History of the Nursing Profession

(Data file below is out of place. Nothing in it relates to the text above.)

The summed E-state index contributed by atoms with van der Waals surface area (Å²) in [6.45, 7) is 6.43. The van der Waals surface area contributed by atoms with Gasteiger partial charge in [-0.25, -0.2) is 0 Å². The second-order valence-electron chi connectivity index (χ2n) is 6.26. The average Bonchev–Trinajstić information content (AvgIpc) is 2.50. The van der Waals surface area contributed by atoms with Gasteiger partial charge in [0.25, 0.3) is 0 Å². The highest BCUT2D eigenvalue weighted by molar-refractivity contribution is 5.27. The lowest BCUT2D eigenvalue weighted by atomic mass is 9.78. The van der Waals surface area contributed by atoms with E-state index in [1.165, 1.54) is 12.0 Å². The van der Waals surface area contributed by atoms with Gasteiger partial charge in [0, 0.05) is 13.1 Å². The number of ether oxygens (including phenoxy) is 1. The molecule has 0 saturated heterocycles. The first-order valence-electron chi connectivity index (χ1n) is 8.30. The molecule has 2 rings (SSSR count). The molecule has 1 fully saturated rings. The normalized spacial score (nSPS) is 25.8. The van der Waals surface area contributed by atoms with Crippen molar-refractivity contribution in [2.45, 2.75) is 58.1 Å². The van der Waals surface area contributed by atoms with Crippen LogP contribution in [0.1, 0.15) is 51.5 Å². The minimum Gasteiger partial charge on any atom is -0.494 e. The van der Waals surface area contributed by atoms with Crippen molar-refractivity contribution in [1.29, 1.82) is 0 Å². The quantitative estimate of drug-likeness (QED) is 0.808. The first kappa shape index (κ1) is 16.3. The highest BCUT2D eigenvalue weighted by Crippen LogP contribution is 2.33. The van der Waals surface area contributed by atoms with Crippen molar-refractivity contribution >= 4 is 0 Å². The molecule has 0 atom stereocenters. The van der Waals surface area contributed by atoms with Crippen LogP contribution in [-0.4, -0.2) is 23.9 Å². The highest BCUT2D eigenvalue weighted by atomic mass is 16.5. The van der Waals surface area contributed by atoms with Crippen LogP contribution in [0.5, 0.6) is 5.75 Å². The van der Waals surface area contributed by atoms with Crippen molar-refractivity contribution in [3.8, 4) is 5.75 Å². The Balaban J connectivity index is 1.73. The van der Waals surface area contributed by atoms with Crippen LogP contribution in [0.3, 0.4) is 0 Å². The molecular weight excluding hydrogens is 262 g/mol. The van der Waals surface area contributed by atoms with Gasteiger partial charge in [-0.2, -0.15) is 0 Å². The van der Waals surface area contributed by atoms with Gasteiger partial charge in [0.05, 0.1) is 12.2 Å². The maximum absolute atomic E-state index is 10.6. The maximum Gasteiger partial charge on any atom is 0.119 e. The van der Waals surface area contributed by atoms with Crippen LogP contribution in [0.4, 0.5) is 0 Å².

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In the 1980's, the nursing profession was transformed by World War two. The first known nurse during the early years of the Christian church was Phoebe a deaconess. Phoebe took care of both men and woman, in 323 A.D construction of a hospital has begun in every cathedral town. Nursing professionalized in the late 19th century. Larger hospitals set up nursing schools that attracted ambitious women from working-class back grounds. Till the early 1900s, nursing schools came to an end and was controlled by hospitals. The hospitals took control and no longer need book learning just experience, training and used the student nurses as cheap labor. In the late 1920s the women’s specialities in health care included 294,000 trained nurses, 150,000 untrained nurses, 550,000 other hospital workers most women and 47,000 midwives. The nation’s 3.1 million nurses work in diverse settings and fields and are frontline providers of health care services. Most nurses prefer to work in acute care settings. Nurses fill a wide variety of positions in healthcare. Florence Nightingale was not the first to put these principles into action it was a corp of educated women who informed and promoted it. Throughout the history, most sick care took place in the home and was the family, friends, and neighbors with knowledge of healing practices responsibility. In the 19th century, hospitals began to proliferate to serve those who were without the resources to provide their own care. Nursing care in these institutions differed enormously. The first physician was Valentine Seaman from New York. Seaman organized an early course of lectures for nurses who cared for maternity mothers. The outbreak of the civil war created an immediate need for nurses. About 20,000 wo... ... middle of paper ... ...ies of the nursing care was provided by drunkards and former convicts. What was also reported was that their city’s courts were giving the prostitutes of going to prison or going into hospital service. Long before social reforms and some physicians in the United States espoused the idea that provisions of safe nursing care was important and best delivered by persons who received a formal education in nursing. At the end of the 19th century wealthy philanthropists, nurses provided care to the sick poor patients in their homes and provided them with food and medical supplies. In 1919 a Committee for the study of Nursing Education was established to examine the state of both public health and nursing education. The committee’s published report that nurse educators receive the advanced education that is required for them. No one cared to make all the changes just some.

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